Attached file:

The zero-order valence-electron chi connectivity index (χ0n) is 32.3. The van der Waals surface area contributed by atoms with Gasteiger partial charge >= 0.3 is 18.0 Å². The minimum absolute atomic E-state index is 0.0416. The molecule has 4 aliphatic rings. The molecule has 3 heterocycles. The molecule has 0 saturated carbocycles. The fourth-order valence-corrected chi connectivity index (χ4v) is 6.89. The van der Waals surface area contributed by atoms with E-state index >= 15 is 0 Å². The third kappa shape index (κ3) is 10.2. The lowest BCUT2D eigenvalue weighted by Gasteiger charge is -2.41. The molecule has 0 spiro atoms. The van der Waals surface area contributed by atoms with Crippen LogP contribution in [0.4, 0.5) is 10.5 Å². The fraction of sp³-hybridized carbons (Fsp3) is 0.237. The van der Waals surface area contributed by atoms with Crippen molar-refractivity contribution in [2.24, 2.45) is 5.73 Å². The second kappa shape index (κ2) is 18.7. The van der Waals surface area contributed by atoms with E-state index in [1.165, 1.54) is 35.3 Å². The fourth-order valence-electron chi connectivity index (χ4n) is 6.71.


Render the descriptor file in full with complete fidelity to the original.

The zero-order valence-electron chi connectivity index (χ0n) is 32.3. The van der Waals surface area contributed by atoms with Gasteiger partial charge >= 0.3 is 18.0 Å². The minimum absolute atomic E-state index is 0.0416. The molecule has 4 aliphatic rings. The molecule has 3 heterocycles. The molecule has 0 saturated carbocycles. The fourth-order valence-corrected chi connectivity index (χ4v) is 6.89. The van der Waals surface area contributed by atoms with E-state index >= 15 is 0 Å². The third kappa shape index (κ3) is 10.2. The lowest BCUT2D eigenvalue weighted by Gasteiger charge is -2.41. The molecule has 0 spiro atoms. The van der Waals surface area contributed by atoms with Crippen LogP contribution in [0.4, 0.5) is 10.5 Å². The fraction of sp³-hybridized carbons (Fsp3) is 0.237. The van der Waals surface area contributed by atoms with Crippen molar-refractivity contribution in [2.24, 2.45) is 5.73 Å². The second kappa shape index (κ2) is 18.7. The van der Waals surface area contributed by atoms with E-state index in [1.165, 1.54) is 35.3 Å². The fourth-order valence-electron chi connectivity index (χ4n) is 6.71.